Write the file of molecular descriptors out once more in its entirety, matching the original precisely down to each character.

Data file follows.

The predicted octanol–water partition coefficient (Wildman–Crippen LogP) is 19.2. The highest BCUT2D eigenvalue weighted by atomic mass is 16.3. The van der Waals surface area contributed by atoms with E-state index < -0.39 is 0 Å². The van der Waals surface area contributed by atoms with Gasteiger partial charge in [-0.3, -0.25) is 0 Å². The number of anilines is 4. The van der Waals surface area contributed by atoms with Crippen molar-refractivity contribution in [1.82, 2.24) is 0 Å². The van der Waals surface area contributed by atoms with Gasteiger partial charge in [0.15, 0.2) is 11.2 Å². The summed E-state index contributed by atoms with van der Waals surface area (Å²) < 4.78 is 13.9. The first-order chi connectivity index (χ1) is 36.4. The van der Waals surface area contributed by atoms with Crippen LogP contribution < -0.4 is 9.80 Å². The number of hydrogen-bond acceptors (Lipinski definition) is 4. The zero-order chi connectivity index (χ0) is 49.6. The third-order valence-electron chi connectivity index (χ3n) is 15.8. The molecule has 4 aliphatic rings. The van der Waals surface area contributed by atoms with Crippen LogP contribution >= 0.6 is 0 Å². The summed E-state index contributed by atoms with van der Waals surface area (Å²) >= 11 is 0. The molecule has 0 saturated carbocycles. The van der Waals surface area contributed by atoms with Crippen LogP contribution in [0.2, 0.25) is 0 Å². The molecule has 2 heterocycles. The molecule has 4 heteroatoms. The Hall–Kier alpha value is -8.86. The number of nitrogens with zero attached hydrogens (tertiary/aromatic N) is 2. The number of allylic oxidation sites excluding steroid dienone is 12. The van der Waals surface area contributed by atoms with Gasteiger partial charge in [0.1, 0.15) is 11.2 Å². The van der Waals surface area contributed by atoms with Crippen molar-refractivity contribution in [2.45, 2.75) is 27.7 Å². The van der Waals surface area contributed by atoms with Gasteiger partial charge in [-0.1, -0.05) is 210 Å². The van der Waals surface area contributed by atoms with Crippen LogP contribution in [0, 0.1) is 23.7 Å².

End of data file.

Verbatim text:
The predicted octanol–water partition coefficient (Wildman–Crippen LogP) is 19.2. The highest BCUT2D eigenvalue weighted by atomic mass is 16.3. The van der Waals surface area contributed by atoms with E-state index < -0.39 is 0 Å². The van der Waals surface area contributed by atoms with Gasteiger partial charge in [-0.3, -0.25) is 0 Å². The number of anilines is 4. The van der Waals surface area contributed by atoms with Crippen molar-refractivity contribution in [1.82, 2.24) is 0 Å². The van der Waals surface area contributed by atoms with Gasteiger partial charge in [0.15, 0.2) is 11.2 Å². The summed E-state index contributed by atoms with van der Waals surface area (Å²) < 4.78 is 13.9. The first-order chi connectivity index (χ1) is 36.4. The van der Waals surface area contributed by atoms with Crippen LogP contribution < -0.4 is 9.80 Å². The number of hydrogen-bond acceptors (Lipinski definition) is 4. The zero-order chi connectivity index (χ0) is 49.6. The third-order valence-electron chi connectivity index (χ3n) is 15.8. The molecule has 4 aliphatic rings. The van der Waals surface area contributed by atoms with Crippen LogP contribution >= 0.6 is 0 Å². The summed E-state index contributed by atoms with van der Waals surface area (Å²) >= 11 is 0. The molecule has 0 saturated carbocycles. The van der Waals surface area contributed by atoms with Crippen LogP contribution in [0.2, 0.25) is 0 Å². The molecule has 2 heterocycles. The molecule has 4 heteroatoms. The Hall–Kier alpha value is -8.86. The number of nitrogens with zero attached hydrogens (tertiary/aromatic N) is 2. The number of allylic oxidation sites excluding steroid dienone is 12. The van der Waals surface area contributed by atoms with Gasteiger partial charge in [0.1, 0.15) is 11.2 Å². The van der Waals surface area contributed by atoms with Crippen molar-refractivity contribution in [2.45, 2.75) is 27.7 Å². The van der Waals surface area contributed by atoms with Gasteiger partial charge in [-0.1, -0.05) is 210 Å². The van der Waals surface area contributed by atoms with Crippen LogP contribution in [0, 0.1) is 23.7 Å².